Getting To Know Your Member of Congress

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This training goes over how to research and get to know your member of Congress, as well as what influences their decision-making and public policy support.
TOC and Guide Section
Using “Fresh Eyes” to Learn About New and Returning Members of Congress

Using “Fresh Eyes” suggests taking a step back to look for what you may have missed before. As we seek to be aware of our own biases, we try to see what we missed. 

After an election with a new Congress and different party majorities, a returning member may have different priorities and policy objectives. Do not assume you can pick up where you left off last year. Congress will recalibrate depending on final election outcomes.

Freshmen members of Congress are on a huge learning curve and may not have decided where they stand on climate policies (and staff may not know either). They may have limited experience, or have no legislative experience at all. They also may be cautious and undecided on policy objectives. New MOCs love to meet their constituents. 

Our first priority with a new member is the relationship, a good first impression. Start by focusing on who we are (our volunteers are teachers, moms and business owners in the community). Then introduce them to CCL and our nonpartisanship and allow that to sink in. Let them talk by encouraging them to articulate their beliefs and listen. Acknowledge and affirm areas where you agree. Try to get a sense of their values and how they make decisions so you can get them to see common ground. Let them ask you about our policy agenda or ask permission to share more details about CCL and details of the policies we support. Open-ended questions and listening will be particularly important.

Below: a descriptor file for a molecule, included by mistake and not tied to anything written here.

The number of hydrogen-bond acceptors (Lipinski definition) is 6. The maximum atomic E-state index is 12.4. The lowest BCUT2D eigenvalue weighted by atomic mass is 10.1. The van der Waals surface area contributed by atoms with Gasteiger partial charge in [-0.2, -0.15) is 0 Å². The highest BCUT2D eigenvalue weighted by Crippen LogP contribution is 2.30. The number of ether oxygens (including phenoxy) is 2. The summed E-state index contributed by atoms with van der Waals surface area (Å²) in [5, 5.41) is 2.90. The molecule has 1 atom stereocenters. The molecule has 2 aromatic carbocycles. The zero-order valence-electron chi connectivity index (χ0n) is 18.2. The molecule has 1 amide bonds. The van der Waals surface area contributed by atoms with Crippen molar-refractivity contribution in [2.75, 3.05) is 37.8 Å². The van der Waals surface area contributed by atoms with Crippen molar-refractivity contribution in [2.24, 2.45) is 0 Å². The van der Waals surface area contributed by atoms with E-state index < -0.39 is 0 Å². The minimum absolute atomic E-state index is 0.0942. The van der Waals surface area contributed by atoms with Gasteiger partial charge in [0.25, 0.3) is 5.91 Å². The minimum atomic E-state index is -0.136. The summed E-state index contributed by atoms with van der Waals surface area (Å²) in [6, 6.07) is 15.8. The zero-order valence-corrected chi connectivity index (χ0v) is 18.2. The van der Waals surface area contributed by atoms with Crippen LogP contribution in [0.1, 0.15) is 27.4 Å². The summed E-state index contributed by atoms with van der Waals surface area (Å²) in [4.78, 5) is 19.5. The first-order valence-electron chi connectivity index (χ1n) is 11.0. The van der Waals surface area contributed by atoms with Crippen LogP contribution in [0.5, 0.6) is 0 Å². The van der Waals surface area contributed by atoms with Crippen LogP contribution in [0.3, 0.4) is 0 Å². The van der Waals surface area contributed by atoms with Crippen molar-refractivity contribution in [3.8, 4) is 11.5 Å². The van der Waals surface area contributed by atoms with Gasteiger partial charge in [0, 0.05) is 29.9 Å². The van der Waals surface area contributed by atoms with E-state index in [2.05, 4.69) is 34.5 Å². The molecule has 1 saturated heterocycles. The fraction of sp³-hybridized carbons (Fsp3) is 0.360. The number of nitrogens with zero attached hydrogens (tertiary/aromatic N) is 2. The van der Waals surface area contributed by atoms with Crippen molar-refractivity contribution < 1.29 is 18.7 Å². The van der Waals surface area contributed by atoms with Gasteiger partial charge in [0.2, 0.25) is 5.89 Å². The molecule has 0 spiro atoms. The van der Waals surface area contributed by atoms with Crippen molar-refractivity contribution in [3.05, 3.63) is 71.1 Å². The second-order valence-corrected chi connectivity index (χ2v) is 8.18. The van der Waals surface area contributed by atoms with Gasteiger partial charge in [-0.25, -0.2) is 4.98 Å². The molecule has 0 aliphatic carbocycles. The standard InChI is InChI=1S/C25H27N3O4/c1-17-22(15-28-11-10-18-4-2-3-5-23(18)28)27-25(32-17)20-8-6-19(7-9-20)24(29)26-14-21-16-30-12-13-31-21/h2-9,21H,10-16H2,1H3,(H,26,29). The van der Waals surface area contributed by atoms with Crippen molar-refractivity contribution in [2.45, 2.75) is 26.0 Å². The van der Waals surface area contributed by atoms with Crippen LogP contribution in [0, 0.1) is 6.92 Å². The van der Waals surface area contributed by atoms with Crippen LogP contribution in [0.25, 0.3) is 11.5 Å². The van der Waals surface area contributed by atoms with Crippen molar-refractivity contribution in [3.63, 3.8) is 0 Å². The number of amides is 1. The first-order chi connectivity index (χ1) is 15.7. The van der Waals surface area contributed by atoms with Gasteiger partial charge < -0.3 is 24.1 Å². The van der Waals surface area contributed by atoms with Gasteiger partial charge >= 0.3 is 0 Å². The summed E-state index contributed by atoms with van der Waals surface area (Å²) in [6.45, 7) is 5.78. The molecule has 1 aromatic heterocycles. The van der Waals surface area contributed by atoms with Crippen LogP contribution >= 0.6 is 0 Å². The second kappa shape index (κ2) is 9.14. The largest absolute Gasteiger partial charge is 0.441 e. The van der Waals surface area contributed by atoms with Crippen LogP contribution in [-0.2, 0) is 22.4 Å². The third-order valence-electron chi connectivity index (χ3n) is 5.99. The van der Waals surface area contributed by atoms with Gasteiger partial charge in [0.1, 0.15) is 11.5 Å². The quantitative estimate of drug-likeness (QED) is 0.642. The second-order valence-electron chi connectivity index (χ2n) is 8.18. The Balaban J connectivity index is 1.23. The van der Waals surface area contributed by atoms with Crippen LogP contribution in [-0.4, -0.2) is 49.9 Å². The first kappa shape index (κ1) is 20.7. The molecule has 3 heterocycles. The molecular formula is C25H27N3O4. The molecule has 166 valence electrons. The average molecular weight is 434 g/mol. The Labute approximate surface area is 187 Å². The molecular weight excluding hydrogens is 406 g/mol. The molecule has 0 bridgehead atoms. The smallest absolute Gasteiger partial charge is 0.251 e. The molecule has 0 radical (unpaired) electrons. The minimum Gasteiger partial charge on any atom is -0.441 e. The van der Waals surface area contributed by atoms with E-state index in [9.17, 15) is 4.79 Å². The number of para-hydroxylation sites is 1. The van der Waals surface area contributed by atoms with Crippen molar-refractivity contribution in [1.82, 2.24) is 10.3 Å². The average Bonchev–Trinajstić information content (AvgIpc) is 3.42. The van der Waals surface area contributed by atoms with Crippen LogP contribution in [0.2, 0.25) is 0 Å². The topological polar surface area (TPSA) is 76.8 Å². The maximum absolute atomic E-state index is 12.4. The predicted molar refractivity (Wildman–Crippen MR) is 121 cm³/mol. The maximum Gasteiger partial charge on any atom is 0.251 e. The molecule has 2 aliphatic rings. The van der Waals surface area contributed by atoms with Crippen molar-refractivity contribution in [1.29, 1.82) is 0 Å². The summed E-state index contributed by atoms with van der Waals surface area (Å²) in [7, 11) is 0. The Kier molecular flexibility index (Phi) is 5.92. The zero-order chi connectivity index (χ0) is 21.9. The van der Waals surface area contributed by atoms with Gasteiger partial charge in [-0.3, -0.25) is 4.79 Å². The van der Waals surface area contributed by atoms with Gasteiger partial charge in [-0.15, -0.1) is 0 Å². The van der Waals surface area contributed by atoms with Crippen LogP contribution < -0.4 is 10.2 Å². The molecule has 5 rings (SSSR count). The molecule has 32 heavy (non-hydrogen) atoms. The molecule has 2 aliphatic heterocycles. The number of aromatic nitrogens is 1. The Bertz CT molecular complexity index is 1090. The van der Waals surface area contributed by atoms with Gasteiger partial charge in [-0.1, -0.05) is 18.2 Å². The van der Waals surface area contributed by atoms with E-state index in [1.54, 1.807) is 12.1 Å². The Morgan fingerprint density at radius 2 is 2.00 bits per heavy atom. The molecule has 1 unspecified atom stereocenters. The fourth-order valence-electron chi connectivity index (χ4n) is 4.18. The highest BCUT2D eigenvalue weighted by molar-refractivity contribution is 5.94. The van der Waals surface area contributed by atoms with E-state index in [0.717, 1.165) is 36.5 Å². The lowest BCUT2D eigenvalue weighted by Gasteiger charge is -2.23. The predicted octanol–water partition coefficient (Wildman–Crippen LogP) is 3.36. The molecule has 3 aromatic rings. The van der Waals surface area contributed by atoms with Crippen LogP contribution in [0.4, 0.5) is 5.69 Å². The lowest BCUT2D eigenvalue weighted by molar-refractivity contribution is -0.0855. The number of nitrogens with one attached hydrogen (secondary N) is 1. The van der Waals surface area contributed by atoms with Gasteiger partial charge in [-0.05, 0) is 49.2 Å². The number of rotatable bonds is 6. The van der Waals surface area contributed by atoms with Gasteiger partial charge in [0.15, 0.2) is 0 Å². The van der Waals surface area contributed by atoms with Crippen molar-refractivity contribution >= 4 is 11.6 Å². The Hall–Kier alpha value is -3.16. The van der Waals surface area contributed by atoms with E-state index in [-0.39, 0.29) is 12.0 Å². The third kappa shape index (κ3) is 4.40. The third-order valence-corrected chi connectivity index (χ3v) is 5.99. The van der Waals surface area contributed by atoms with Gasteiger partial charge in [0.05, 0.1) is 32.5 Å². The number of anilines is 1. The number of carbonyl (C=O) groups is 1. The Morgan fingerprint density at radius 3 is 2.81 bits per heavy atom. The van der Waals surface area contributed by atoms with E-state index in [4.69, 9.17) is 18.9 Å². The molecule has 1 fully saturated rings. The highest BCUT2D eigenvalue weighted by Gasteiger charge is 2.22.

When you engage with an existing MOC, reintroduce CCL, our mission and policy agenda. Learn if anything has changed with them post IRA/post election/etc. Highlight our focus, in this divided Congress, to build bridges and support bipartisan legislation.

For the Action Tracker: Anytime you connect with a current legislator no matter the medium, then it's "contact with the legislator." 

Anytime you meet with a candidate running for office, then the Action is "Grasstops Meeting" (there is no place for meeting notes, so we suggest you keep track of those details yourself).